It is best not to feed your pond fish in a patio garden on a regular basis so that they will scavenge on their own for natural food such as insects, algae, etc.. that they will find in the ponds. If you do wish to feed them, try feeding them about the same time 2-4 times a week but remove any food not consumed within 10 minutes. Do not be surprised if it takes your fish a few weeks to come to the surface at feeding time. Discontinue feeding if the water begins to cloud or if you suspect your fish are suffering from high ammonium or nitrite levels (test kits are available). Also, stop feeding whenever water temperatures drop below 50 degrees (usually about late October in Ohio).
Pump & Filter Maintenance
Your pond pump (if included) should run 24 hours to help keep the water well oxygenated. This is especially important during hot summer days. Your filter (sponge or lava rock) should be cleaned whenever water flow to the pump is noticeably restricted (generally once every 2-3 weeks). If your pond pump stops running or has a reduced flow check all connections and for debris blocking the intake or outlet of the pump. It may be helpful to ‘reset’ your pond pump by allowing it to run dry for 5 seconds then returning it to the water.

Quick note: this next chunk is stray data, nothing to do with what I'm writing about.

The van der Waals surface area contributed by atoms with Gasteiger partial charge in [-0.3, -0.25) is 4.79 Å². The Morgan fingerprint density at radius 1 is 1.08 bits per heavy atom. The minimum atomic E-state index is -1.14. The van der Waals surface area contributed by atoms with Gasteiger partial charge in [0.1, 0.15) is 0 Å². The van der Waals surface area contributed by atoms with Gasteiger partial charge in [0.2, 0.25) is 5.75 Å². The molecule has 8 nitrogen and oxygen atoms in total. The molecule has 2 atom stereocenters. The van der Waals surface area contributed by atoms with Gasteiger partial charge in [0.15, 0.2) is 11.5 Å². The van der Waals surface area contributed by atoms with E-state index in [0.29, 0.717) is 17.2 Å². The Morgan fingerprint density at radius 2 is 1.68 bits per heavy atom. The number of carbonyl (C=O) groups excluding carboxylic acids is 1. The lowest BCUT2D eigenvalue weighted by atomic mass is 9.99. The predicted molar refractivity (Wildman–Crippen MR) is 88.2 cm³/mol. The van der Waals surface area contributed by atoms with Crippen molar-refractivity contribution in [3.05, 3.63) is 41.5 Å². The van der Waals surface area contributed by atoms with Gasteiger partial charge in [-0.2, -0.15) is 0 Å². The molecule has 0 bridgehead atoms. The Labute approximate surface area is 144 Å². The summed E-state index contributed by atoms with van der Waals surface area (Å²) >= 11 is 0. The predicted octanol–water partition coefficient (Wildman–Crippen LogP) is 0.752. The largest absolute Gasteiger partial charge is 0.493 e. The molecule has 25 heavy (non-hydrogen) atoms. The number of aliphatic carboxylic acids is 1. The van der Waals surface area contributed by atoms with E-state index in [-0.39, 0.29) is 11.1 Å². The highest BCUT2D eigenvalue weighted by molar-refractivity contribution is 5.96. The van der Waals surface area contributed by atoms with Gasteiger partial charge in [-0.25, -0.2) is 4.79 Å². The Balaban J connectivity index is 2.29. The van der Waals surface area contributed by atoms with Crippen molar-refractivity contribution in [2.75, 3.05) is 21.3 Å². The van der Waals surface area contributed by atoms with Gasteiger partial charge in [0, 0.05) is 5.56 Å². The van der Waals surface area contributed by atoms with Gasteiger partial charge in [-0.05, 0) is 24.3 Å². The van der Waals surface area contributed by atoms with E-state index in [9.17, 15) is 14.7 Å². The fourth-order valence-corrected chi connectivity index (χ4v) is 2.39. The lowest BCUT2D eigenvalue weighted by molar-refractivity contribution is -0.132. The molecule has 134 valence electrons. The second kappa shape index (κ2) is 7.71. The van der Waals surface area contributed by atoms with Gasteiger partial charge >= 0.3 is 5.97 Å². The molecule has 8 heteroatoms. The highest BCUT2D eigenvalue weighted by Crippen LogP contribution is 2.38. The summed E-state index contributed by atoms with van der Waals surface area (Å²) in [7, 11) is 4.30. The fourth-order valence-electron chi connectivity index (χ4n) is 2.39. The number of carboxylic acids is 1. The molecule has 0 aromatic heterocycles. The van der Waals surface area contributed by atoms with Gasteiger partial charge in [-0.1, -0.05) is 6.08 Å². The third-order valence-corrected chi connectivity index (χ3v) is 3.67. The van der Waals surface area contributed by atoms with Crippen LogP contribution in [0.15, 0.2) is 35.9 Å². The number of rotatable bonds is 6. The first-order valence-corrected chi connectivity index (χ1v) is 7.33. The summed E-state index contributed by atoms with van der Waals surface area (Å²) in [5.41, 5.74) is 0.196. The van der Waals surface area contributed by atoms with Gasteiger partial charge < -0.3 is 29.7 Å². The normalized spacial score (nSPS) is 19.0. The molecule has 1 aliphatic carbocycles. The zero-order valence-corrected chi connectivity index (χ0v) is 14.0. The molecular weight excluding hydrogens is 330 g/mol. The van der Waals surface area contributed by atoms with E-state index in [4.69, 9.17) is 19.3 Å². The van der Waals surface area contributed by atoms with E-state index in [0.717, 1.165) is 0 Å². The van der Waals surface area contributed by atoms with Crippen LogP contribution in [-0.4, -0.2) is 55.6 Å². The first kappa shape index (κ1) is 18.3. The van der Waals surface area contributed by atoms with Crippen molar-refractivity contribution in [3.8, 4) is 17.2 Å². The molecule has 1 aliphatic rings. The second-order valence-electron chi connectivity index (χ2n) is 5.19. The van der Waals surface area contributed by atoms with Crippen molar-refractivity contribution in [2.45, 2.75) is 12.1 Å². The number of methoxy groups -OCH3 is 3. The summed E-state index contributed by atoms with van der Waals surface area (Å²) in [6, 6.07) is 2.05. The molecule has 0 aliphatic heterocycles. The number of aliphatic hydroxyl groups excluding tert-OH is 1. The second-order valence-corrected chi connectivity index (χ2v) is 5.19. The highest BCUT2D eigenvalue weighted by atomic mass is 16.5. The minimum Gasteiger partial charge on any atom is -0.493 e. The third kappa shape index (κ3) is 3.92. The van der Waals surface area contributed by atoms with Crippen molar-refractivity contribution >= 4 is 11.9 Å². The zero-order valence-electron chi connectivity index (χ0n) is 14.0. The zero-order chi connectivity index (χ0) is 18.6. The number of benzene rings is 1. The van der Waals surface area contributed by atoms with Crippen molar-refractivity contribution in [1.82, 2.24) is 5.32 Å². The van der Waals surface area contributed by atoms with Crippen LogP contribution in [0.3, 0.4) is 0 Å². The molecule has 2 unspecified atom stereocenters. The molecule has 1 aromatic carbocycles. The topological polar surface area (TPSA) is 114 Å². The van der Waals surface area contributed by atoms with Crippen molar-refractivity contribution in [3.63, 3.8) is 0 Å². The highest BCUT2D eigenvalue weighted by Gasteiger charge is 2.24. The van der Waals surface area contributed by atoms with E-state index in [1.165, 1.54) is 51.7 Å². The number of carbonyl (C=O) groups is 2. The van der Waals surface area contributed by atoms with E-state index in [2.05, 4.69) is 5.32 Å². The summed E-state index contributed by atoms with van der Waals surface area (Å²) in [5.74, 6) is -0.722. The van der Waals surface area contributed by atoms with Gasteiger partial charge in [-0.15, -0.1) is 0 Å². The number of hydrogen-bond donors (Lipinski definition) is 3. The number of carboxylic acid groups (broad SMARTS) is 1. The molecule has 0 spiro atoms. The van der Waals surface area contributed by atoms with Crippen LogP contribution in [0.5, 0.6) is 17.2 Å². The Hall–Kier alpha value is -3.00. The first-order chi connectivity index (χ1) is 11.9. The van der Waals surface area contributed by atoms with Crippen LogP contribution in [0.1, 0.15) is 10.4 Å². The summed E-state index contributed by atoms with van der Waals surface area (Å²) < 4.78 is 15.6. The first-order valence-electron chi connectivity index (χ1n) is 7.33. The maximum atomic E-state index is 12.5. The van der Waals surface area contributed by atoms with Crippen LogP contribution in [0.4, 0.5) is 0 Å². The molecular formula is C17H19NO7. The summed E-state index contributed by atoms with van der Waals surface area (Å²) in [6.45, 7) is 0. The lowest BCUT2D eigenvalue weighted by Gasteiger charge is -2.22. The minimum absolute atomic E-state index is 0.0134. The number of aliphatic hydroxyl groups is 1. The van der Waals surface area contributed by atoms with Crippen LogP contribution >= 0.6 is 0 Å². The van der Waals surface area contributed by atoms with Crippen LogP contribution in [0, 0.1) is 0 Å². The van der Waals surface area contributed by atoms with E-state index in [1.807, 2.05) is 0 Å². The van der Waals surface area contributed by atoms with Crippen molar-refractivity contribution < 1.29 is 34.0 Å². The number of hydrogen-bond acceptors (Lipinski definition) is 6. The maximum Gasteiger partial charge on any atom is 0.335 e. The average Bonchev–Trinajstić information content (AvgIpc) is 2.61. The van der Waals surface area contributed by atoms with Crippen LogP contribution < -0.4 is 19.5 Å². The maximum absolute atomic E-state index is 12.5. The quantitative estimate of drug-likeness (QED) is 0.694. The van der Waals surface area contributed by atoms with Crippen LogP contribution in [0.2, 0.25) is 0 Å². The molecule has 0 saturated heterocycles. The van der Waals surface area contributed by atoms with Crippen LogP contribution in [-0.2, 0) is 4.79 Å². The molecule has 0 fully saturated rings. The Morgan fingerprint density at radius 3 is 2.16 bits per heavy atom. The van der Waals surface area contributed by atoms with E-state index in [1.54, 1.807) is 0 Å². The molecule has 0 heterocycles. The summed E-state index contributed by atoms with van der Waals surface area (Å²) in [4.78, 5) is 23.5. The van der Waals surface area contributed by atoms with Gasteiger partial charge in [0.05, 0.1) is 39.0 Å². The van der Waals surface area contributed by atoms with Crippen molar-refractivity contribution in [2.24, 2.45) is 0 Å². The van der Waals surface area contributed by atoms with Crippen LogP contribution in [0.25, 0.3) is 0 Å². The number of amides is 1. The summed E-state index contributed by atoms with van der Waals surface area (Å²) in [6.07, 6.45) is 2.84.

Water temperatures above 85 degrees can be detrimental to fish and plants. During extreme heat spells (90 degrees +) it is best to partially shade your water garden during mid-afternoon. Placing a few potted plants around the perimeter to shade the sides of the pot is also effective. A more permanent solution is to sink your water garden into the ground or cut an insert into a wooden deck to lower the side out of direct sun.
Your water garden may go through a ‘green pea soup’ phase before your pond plants become well established. This is normal, harmless to pond fish and plants and will clear up as your pond plants grow and absorb the nutrients algae needs to survive. Do not drain your water garden and put in fresh; water, it will just repeat the same green water phase until a balance is reached.
The green film you may see form on the sides of your pot below water is normal, desirable and a sign of a healthy pond. Once balanced your pond should remain clear enough to see near the bottom of the water garden. Any excessive string algae can be scooped out occasionally. Tadpoles and snails may help also.